My doctor prescribed zofran which is used for chemotherapy patients and it has been a miracle. Although I was still having some nausea the vomitting became only once a day which was manageable.

Hyperemesis (HG) has been extremely hard. I had a lot of sensitivity to food and smells and for a while even with the zofran could eat very few foods.

My HG did get somewhat better during the second half of the second trimester -- however now that I am in my third trimester it has returned.

My mother never told me until after I was pregnant that she too had a problem with nausea and vomitting when she was pregnant with me. In fact she was on nausea medicine throughout her whole pregnancy.

There is little research on what causes HG -- however it is thought to have a genetic component. I also wonder if being bipolar contributes to the likelihood of getting HG.

There is a great organization I found called the HER Foundation (Hyperemesis Education & Research). Visit there website at

Oprah had a special on HG that was really enlightening as well it aired a few months ago.

Thursday, October 18, 2007

Study: Severe Mental Illness In Mothers Can Affect Long-Term Health And Development Of Children

It's not surprising that a mother's mental health affects her children. The research shows that the important issue is the interaction the mother has with her children.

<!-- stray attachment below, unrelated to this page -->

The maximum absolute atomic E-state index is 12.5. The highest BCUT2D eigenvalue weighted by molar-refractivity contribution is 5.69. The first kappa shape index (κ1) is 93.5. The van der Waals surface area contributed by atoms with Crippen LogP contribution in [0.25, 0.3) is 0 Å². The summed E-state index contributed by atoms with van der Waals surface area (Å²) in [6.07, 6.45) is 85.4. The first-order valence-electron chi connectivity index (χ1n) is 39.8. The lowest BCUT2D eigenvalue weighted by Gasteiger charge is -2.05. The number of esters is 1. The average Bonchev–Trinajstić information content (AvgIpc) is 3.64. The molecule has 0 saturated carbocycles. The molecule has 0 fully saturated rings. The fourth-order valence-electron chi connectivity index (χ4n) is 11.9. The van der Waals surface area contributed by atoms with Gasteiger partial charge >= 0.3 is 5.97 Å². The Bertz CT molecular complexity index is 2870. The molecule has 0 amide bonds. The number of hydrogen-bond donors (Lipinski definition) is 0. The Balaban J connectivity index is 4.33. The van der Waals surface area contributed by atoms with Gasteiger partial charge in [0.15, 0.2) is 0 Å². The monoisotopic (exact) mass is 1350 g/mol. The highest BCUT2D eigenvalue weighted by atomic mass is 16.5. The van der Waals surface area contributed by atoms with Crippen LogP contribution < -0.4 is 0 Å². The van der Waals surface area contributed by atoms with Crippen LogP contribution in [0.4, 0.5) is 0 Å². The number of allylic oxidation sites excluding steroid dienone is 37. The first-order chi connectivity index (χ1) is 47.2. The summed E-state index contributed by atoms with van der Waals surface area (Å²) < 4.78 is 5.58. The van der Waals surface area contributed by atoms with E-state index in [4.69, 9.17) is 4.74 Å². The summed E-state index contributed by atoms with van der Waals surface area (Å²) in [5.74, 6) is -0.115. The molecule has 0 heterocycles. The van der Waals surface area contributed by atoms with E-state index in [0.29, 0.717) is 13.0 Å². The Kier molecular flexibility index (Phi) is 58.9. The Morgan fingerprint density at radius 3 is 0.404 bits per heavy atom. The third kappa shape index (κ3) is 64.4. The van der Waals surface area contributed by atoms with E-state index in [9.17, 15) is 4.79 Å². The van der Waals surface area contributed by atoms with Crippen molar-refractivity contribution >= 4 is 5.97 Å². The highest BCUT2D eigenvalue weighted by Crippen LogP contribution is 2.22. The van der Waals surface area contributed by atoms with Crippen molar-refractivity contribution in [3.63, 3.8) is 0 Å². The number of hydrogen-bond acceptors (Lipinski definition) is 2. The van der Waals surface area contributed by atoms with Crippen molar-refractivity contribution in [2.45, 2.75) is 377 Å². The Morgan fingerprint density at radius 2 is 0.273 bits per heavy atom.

Although this could be seen as un-positive news. I actually think the real message here is that it is so important to keep yourself healthy and stable.

Here's the article:
Severe Mental Illness In Mothers Can Affect Long-Term Health And Development Of Children
Babies' early experiences with a mother suffering from severe mental illness, such as schizophrenia, other psychotic disorders, bipolar disorder or severe major depression disorder may affect their future health and development.

Dr. Susan Pawlby, of the Institute of Psychiatry in London, emphasises that complex issues surround the study of the impact of a mother's severe mental illness on her child. Among them are genetic risks, poor health practices, psychiatric medication, breast-feeding, and the physical and emotional care of the baby.

Infants are entirely dependent for their health and well-being on those who care for them, and those whose mothers suffer from mental illness are at risk if the care provided does not meet their developmental needs. In such instances, she warns, the long-term implications for the child are potentially devastating.

Click here for full article

Friday, October 5, 2007

Oprah runs two shows on bipolar disorder

Oprah recently ran two shows on bipolar disorder. One featured Sinead O'Connor on October 5 (see show details here) and then other featured various people with bipolar disorder including General Hospital star Maurice Benard (see show details)

The first show also featured a woman who said her bipolar disorder caused her to kill her child. Being that I'm pregnant now the story was distrubing to me.